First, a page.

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Ricardo Ayala and Deanna Mezen. 

Exemplary nurses receive Human Rights and Nursing Award at University of Exeter

Two nurses have received a prestigious award to recognise their outstanding contribution to human rights and care, at an international conference about ethics in care during COVID-19 hosted by the University of Exeter.

Deanna Mezen and Ricardo Ayala are the winners of this year’s Human Rights and Nursing Awards. The awards are presented to two exemplary nurses each year, to give nurses visibility and celebrate their commitment and work to foster international respect for human rights and dignity of people everywhere in the world.

Deanna Mezen is an advanced nurse practitioner at His Majesty's Prison Oakwood, in Wolverhampton, and received the award in recognition of her ground-breaking work enhancing end-of-life care for prisoners. In her daily nursing practice, Deanna also supports members of the transgender community and veterans in prison.  She has provided a model of international significance in relation to what can be achieved in relation to human rights and nursing in prisons.

When she learned of the award, she said: “I’m extremely honoured to receive such a prestigious award and am most grateful for the recognition of my work, winning this accolade would not have been possible without the inspiration and support I have received from my team and family. The award makes visible the unmet needs of marginalised people in prison, deserving of the best end of life care, and the contribution nurses can make to redress injustice.”

Ricardo Ayala first became interested in humanitarian law as a Red Cross volunteer in the early 1990s providing care during the earthquake in Chile in 2010.  He became a committed activist in the fight against human rights violations during the Chile social protests of 2019 and gained the attention of the international media in his call for institutions, such as the European Union, to raise their voices and make a stand for human rights in Chile. He was thus part of a movement that has promoted a process of significant police reform in his home country. Ricardo is widely recognised as an effective advocate for voiceless people, raising awareness of oppression. He has played a central role in projects on community care for indigenous women and the wellbeing of homeless people, as well as gender based inequalities, with particular reference to sexual minorities. Ricardo has highlighted the gender-based workplace violence of transgender nurses and works to expand health coverage for marginalised communities in Equador and Belgium and human rights for sexual minority groups from Afghanistan and Venezuela.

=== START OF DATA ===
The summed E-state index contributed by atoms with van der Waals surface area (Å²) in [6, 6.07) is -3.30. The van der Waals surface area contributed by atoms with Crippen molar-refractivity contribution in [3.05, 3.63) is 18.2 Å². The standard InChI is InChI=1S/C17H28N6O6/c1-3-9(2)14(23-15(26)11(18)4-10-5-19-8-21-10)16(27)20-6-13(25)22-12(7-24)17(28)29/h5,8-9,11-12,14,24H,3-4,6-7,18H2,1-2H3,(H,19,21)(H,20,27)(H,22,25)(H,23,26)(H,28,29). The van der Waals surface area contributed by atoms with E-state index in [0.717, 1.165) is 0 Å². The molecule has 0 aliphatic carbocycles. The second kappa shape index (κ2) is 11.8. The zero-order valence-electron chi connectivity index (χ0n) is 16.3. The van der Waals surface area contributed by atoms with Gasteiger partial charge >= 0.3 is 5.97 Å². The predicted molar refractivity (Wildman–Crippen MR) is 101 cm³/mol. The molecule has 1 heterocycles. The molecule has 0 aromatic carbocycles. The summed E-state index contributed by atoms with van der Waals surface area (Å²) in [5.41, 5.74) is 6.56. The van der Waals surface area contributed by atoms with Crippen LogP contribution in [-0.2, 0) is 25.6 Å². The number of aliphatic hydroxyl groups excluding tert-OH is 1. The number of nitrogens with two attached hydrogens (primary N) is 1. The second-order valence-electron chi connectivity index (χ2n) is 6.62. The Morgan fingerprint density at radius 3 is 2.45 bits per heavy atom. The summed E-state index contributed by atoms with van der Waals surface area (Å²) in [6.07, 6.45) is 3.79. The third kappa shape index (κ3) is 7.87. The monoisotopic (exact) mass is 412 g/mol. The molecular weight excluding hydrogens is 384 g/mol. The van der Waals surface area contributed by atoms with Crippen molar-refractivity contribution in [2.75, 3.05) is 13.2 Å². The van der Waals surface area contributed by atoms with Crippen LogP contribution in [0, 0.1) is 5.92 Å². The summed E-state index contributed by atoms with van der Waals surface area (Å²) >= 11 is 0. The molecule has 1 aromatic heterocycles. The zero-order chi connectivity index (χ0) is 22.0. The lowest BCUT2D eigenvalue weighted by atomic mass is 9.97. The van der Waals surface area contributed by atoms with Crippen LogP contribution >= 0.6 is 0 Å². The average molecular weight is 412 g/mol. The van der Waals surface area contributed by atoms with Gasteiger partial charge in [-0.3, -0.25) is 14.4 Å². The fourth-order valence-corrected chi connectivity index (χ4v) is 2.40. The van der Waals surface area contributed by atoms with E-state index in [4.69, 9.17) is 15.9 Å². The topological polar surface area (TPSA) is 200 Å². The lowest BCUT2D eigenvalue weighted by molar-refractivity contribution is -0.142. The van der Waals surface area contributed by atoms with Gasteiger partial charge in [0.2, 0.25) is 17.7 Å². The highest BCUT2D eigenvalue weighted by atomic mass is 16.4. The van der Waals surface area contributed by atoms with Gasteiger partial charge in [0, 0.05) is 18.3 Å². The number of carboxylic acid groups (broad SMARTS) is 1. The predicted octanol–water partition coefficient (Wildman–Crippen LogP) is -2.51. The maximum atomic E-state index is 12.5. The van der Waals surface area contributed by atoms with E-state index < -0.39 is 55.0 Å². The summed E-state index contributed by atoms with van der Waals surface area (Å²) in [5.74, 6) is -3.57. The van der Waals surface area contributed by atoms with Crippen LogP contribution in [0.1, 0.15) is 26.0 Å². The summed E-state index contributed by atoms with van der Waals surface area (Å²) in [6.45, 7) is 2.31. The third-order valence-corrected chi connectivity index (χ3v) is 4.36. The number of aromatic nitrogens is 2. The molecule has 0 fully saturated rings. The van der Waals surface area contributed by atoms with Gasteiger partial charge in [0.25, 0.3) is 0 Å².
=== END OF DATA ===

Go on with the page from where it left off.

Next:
Ricardo is committed to advancing the role of nurses as human rights’ activists and to educating the public about human rights, addressing his large following on social media with over four thousand followers on Facebook. Ricardo is critical of care policies and institutional practices that oppress marginalised groups and aims to use the funding from the award to further his work to make the world to advance human rights for all.

The award ceremony is a highlight of the 22nd International Nursing Ethics Conference on 14th October on the theme of ‘Ethics, Care and Climate Change’ (link here -

Professor Ann Gallagher, Head of Nursing at the University of Exeter and Editor-in-Chief Nursing Ethics, said: “It’s a privilege to host the awards at our conference at the University of Exeter. The ceremony enables us to celebrate the contributions of nurses to human rights and the flourishing of individuals, families and communities everywhere in the world. Deanna and Ricardo are excellent role models for student nurses and care-givers globally and show us what can be achieved when nurses are committed to human rights. We are grateful to the anonymous donors who contribute to the awards, making it possible for the recipients to progress their important work.”

Date: 17 October 2022

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